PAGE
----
During this same time I met a young woman whose mother was literally dying of Stage 4 breast cancer. The girl was only around 15 when her mother was diagnosed and had watched all the ups and downs of treatment along with the deterioration of her mother’s body in the losing battle she was fighting. I entered the girl’s life about a year before I was told of my own lump and was there a year after that to comfort the girl when her mother died. The girl was only 19 then. The strangest grace of the situation is that her mother and I happened to have the same first name.
The night her mother died was a strange one as well. I was baking brownies and making a casserole to take to their house. I had never met the girl’s mother, and the girl told me she wanted me to meet her mother before she died. They knew it could happen at any time so she was urgent about my coming to visit right away. I was supposed to go the next morning so I was making the food the night before. After I had prepared the food and put it away, I went to my room to get ready for bed. Suddenly I felt something troubling my spirit. I began to pace my room, nervously meditating and praying for her family. After about half an hour of pacing and praying, I felt weak in the legs and dropped to my knees. I felt a sharp pain deep inside me, and I also felt a silent scream in my gut. Tears began slipping involuntarily down my face. After a few minutes, I stood up and felt so tired that I immediately laid down and fell asleep. I awoke in the morning and checked my phone for the time. I saw that I had a text message from the girl. It said, “Don’t worry about coming over. Mom died.” She had sent it at 3am so I wasn’t sure of the details. When I saw my friend again, she told me her mother had actually died the night before, and it was right around the time I had felt that sharp pain in me. Before I even told her my experience, she also told me that she was by her mother’s side, holding her hand the entire time, and that she had screamed uncontrollably when her mother took her last breath. I later told my friend my experience, and she found comfort in it knowing that God had sent me to break her fall. I was able to be there for her during the early months of her loss and help her through the grieving process. It was more poignant for her that I was there with a lump also in my breast and the same name as her mother’s.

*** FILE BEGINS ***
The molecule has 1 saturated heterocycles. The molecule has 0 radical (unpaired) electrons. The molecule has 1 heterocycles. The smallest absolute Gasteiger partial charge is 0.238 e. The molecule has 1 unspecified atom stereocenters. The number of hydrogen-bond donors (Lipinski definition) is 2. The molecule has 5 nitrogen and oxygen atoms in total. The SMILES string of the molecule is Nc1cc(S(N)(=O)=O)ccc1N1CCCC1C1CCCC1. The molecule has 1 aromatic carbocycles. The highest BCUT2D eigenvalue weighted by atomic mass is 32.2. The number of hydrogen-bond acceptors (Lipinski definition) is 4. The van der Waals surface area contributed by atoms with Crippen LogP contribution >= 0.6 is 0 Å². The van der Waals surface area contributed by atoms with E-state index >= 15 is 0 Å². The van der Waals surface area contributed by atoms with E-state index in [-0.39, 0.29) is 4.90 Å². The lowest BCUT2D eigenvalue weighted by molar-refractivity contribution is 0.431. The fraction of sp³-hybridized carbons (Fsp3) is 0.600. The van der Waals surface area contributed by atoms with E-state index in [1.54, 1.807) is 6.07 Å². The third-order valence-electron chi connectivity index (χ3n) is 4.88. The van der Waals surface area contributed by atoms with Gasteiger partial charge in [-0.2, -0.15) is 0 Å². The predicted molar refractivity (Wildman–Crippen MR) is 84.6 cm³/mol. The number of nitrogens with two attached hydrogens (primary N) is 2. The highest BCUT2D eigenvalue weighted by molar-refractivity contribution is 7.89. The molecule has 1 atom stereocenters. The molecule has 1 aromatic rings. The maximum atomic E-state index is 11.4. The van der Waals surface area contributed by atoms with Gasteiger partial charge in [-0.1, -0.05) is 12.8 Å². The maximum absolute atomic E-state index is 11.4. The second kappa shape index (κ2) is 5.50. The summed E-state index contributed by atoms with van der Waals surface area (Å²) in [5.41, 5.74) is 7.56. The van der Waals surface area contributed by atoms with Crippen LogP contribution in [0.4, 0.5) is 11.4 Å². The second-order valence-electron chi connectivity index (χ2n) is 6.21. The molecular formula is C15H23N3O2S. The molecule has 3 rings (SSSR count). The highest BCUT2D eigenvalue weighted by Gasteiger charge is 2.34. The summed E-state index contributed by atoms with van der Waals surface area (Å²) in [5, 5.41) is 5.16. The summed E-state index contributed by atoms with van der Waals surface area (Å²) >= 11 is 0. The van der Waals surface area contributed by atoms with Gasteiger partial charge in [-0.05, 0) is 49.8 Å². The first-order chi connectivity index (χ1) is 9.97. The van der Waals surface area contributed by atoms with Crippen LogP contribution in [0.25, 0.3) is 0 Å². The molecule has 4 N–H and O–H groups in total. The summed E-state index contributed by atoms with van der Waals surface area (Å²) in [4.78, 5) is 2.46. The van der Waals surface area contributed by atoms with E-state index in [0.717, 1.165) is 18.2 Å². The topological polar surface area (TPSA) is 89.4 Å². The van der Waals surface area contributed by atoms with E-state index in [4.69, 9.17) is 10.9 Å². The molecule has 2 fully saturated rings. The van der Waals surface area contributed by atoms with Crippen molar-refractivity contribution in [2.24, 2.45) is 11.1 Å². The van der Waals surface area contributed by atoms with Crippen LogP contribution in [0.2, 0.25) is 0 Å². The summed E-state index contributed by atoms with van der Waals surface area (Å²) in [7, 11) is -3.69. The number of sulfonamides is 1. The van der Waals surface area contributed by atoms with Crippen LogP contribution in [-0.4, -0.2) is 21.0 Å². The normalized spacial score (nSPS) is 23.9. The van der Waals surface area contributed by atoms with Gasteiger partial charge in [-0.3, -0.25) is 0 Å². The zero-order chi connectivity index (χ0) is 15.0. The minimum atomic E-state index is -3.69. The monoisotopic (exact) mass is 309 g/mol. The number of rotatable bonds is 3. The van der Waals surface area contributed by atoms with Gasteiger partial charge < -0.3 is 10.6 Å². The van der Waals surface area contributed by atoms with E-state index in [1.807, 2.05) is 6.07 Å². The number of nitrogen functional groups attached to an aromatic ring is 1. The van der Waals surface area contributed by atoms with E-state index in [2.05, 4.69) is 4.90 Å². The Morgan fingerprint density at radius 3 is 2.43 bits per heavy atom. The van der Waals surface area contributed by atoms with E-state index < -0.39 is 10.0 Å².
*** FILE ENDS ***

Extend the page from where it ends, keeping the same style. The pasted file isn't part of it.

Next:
I lived with this lump inside me for almost three years, not knowing if it was killing me. It became a true gift. Before the lump, I’d say I was wallowing in self-pity. I was depressed and living in the past, feeling sorry for myself. The lump forced me out of the past and into the present. Suddenly I understood how each day could be my last and how I’d taken all my days for granted before then. Watching my friend lose her mother to breast cancer also made me aware of the potential death awaiting me. We all die sometime, but few of us have to face death when we are young and deal with the idea of our mortality. The lump forced me to deal with my mortality and in doing so took away my fear of death. I learned to accept it as an inevitable part of who I am. We are all going to die and none of us knows when. Living on the edge of death gave me a new perspective. I stopped being afraid and started living.
The lump also taught me gratitude. Once again, here I was fretting about a lump the size of a pencil eraser when my friend’s mother was dying of Stage 4 incurable breast cancer. Kind of puts it in perspective, doesn’t it? I could have sat around feeling sorry for myself, but instead I used my ailment as an opportunity to connect with and help someone else who had it much worse than I did. In that experience, the lump transformed itself from the source of my suffering to becoming my greatest teacher. I learned a lot from that lump. I received a clean bill of health recently, but once you’ve had the experience, a cancer scare, it haunts you. Taking a day of your life or your health for granted never happens again.
I Want to Change the World
Maybe it’s audacious of me to want to make a difference in the lives of other people. Nevertheless, I’ve always desired to do just that and use my own experiences to be of service to others. I will never be one of those people who just accept the evil in this world or give power to the negative aspects of experiences, using the negative as an excuse to be less, to live less, or to do less. We were made to be more, live more, and do more than we allow ourselves or give ourselves credit for.
Questions & Answers
© 2013 maramerce